- The average enduro bikes head angle is 62-65 degree
Trail bikes have a slacker head angle than a cross-country bike and a steeper head angle than an enduro bike. This makes trail bikes feel much more stable on tricky descent than a cross-country bike, while also feeling more agile to turn at a slower speed than an enduro bike.
If you would like to learn more about how head angle affects how a mountain bike rides, check out our post here: What Is The Head Angle On A Bike? | Ultimate Guide
What Are The Differences In Bottom Bracket Height
|AVERAGE BOTTOM BRACKET HEIGHT BY BIKE TYPE||S||M||L||XL|
The challenge for bike brands is that a low bottom bracket is preferable because it helps the bike perform better, however, a low bottom bracket often means catching the pedals on the ground while pedalling over technical terrain. which is why many mountain bikes come with shorter cranks. Also, the extra suspension often means that enduro bikes have a slightly higher bottom bracket than trail bikes. However, the fact that the suspension has greater sag means that when the rider is on the bike then the bottom bracket heights actually work out quite similar to one another.
What Are The Differences in Wheelbase length?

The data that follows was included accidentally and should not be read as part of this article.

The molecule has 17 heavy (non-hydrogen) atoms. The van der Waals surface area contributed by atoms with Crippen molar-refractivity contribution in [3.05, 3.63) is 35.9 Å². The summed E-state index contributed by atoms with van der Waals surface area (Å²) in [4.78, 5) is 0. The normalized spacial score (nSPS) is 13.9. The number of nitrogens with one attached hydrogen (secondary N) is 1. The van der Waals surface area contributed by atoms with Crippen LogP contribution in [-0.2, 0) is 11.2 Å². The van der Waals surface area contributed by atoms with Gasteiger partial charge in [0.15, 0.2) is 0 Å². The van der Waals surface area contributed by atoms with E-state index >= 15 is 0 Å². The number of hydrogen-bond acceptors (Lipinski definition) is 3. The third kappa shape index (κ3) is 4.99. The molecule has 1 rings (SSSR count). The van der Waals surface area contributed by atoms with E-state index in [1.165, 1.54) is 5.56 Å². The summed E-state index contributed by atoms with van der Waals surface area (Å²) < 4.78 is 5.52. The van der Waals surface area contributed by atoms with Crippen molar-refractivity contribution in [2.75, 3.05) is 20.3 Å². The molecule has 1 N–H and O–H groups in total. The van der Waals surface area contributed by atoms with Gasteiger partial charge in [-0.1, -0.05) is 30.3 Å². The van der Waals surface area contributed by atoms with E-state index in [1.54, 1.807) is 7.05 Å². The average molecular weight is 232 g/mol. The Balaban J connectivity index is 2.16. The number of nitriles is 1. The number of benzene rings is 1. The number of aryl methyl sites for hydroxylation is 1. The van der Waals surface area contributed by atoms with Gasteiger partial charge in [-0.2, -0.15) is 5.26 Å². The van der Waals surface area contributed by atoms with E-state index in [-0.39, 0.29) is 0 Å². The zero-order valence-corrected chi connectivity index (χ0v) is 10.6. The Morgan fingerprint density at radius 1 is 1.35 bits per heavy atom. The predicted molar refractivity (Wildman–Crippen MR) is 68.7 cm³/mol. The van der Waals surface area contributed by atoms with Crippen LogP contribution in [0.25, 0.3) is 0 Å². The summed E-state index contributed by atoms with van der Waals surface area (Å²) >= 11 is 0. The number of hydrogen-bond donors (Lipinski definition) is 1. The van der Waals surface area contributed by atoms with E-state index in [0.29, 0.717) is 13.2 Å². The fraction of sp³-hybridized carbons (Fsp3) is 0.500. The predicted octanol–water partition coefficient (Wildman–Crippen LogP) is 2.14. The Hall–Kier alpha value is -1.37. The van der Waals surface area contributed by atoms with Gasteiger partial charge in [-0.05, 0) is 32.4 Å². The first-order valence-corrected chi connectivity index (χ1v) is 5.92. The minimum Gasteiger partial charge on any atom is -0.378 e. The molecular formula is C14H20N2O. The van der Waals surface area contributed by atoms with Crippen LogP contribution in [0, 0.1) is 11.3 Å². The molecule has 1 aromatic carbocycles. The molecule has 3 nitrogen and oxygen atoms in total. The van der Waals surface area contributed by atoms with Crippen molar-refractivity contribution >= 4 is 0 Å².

The wheelbase of a bike, is measured as the distance between the front and rear axles, This measurement affects how stable the bike is at high speed and also how the bike performs on tighter technical trails. A longer wheelbase normally means more stability, and shorter wheelbases make a bike more agile.
Enduro bikes are designed with a longer wheelbase to make them more stable, and also their slacker head angle makes the wheelbase longer. There are other ways of lengthening the wheelbase, as well, such as longer chainstays and longer top tubes.
This is one of the major differences between the geometry of the two bikes, with around 40mm – or 1.5 inches – of difference between enduro and trail bikes.
Should I get An Alloy Or Carbon Frame?
Enduro and trail bikes come in both alloy and carbon, but which is better? Put simple alloy frames are cheaper and are more resilient to impacts, and carbon frames are lighter and possibly stronger. There is no right or wrong answer. If you want to know more check out our in-depth post Can You Trust Carbon Fibre Frames? (Explained)
Trail Bike Vs Enduro Bike Components
With trail bike components weight saving is more of a factor. Lighter-weight components can be used as they do not have to be as sturdy as the equivalent parts on enduro bikes, which take much more of a beating.
Bikes can always be customized and upgraded, so this is by no means a universal statement, but it is generally the rule that the two kinds of bikes can be differentiated by their components in the following ways:
Differences In Suspension On-Trail And Enduro Bikes
- Trail bikes have 130mm to 150mm of travel (the average is around 140mm)